Becoming the Best

by Jose de Vinck

All animals are perfectible: they develop instinctively according to nature’s plan. Some may learn tricks from man or be trained to perform useful tasks.

Man, too, as an animal, is perfectible according to his own nature. But unlike the animals, he is rational, and therefore he is responsible for the choice of the direction in which he will seek to perfect himself. And the choices, of course, are many and varied. The variety and elasticity of the human body and mind are amazing.

Many skills seem incredible to the unskilled. Take for instance the feats of Olympic champions and of the record-holders in every field of human activity. Think also of the skills of highly trained medical doctors, scientists, and industrial leaders.

And do not forget the skills of the soul: the skills of poets, musicians, artists, craftsmen.

How is a skill acquired? By dedication and prolonged effort.

The champion goes through gruelling hours of training, for example, and the intellectual is never finished with his studies.

But here is the crucial point, the point in which all things are related to the “crux”, the Cross of Jesus Christ.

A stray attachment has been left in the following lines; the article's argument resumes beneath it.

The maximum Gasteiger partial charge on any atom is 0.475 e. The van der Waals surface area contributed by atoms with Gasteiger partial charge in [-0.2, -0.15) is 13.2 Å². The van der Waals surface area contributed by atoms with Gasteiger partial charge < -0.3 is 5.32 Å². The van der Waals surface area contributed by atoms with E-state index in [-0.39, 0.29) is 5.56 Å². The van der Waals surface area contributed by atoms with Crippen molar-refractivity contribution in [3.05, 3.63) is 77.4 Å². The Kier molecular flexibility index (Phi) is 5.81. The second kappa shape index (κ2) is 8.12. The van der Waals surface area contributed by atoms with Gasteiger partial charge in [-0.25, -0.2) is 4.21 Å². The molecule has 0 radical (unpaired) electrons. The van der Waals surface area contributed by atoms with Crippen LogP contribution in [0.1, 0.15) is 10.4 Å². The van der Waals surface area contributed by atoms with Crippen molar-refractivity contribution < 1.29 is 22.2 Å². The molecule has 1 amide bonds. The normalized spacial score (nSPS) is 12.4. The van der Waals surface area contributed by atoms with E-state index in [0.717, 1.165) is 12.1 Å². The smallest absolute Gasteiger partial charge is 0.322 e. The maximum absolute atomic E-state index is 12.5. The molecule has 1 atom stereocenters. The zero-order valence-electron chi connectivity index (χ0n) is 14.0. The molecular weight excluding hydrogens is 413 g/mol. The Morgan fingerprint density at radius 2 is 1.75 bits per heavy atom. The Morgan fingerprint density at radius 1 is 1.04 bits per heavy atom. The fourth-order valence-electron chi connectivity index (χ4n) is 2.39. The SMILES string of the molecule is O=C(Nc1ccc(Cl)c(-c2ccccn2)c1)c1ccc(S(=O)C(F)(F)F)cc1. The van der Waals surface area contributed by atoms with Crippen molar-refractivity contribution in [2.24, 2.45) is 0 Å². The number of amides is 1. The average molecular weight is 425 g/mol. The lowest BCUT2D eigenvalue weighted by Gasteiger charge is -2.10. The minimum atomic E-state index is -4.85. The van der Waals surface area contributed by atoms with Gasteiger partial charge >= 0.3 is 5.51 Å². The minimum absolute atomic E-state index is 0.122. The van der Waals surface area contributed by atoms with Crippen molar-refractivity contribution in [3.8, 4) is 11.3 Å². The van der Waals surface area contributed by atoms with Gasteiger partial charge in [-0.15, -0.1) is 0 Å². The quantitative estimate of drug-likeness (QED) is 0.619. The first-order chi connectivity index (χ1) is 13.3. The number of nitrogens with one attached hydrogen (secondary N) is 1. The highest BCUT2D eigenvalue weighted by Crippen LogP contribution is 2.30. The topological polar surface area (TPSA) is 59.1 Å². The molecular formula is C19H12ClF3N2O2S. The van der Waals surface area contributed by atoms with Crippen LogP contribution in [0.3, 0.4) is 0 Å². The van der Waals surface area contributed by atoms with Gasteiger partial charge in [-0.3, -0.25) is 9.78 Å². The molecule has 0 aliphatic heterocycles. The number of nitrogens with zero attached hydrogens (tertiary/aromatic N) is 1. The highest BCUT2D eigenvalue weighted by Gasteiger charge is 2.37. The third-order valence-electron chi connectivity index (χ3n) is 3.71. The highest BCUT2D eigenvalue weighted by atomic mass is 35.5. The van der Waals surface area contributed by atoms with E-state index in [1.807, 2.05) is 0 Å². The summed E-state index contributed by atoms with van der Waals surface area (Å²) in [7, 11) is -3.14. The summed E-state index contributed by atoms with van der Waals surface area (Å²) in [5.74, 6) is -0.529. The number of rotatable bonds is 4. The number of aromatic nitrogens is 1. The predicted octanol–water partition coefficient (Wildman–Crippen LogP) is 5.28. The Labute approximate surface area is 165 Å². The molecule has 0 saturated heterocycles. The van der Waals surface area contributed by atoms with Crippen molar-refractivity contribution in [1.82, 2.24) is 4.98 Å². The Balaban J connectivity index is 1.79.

What good will it do to the world to develop enough skill to become the world champion golfer or the greatest architect of all times, if one is not also a saint?

There is nothing wrong with athletic or intellectual endeavour as such, but the modern error is to make it a goal for total dedication while disregarding the fact that it is only a means to man’s spiritual end.

It is, of course, possible for a champion or a highly successful business man to also be a saint. But in order for this to happen, he needs to have seen all things in due proportion and have made once and for all the choice of direction of his perfectibility according to the order of reason.

He needs to have placed his journey to God before all else.

Adapted from Restoration October 1961